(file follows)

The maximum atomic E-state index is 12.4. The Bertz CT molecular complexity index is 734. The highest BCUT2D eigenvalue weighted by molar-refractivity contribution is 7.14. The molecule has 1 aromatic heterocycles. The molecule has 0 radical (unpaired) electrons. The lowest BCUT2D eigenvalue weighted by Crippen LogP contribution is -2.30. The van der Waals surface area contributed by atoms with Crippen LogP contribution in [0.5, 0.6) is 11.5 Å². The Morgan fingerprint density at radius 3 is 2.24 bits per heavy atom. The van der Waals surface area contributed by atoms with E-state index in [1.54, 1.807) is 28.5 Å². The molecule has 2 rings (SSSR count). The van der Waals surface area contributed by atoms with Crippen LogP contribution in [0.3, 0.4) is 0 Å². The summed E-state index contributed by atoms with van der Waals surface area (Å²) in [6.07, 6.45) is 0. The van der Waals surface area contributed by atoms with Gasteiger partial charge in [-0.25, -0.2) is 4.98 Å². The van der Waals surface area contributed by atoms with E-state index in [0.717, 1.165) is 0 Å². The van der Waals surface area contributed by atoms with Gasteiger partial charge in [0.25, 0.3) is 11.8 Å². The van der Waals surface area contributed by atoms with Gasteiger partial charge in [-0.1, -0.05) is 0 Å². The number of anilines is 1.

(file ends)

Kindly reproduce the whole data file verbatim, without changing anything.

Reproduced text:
The maximum atomic E-state index is 12.4. The Bertz CT molecular complexity index is 734. The highest BCUT2D eigenvalue weighted by molar-refractivity contribution is 7.14. The molecule has 1 aromatic heterocycles. The molecule has 0 radical (unpaired) electrons. The lowest BCUT2D eigenvalue weighted by Crippen LogP contribution is -2.30. The van der Waals surface area contributed by atoms with Crippen LogP contribution in [0.5, 0.6) is 11.5 Å². The Morgan fingerprint density at radius 3 is 2.24 bits per heavy atom. The van der Waals surface area contributed by atoms with E-state index in [1.54, 1.807) is 28.5 Å². The molecule has 2 rings (SSSR count). The van der Waals surface area contributed by atoms with Crippen LogP contribution in [0.3, 0.4) is 0 Å². The summed E-state index contributed by atoms with van der Waals surface area (Å²) in [6.07, 6.45) is 0. The van der Waals surface area contributed by atoms with Gasteiger partial charge in [-0.25, -0.2) is 4.98 Å². The van der Waals surface area contributed by atoms with E-state index in [0.717, 1.165) is 0 Å². The van der Waals surface area contributed by atoms with Gasteiger partial charge in [0.25, 0.3) is 11.8 Å². The van der Waals surface area contributed by atoms with Gasteiger partial charge in [-0.1, -0.05) is 0 Å². The number of anilines is 1.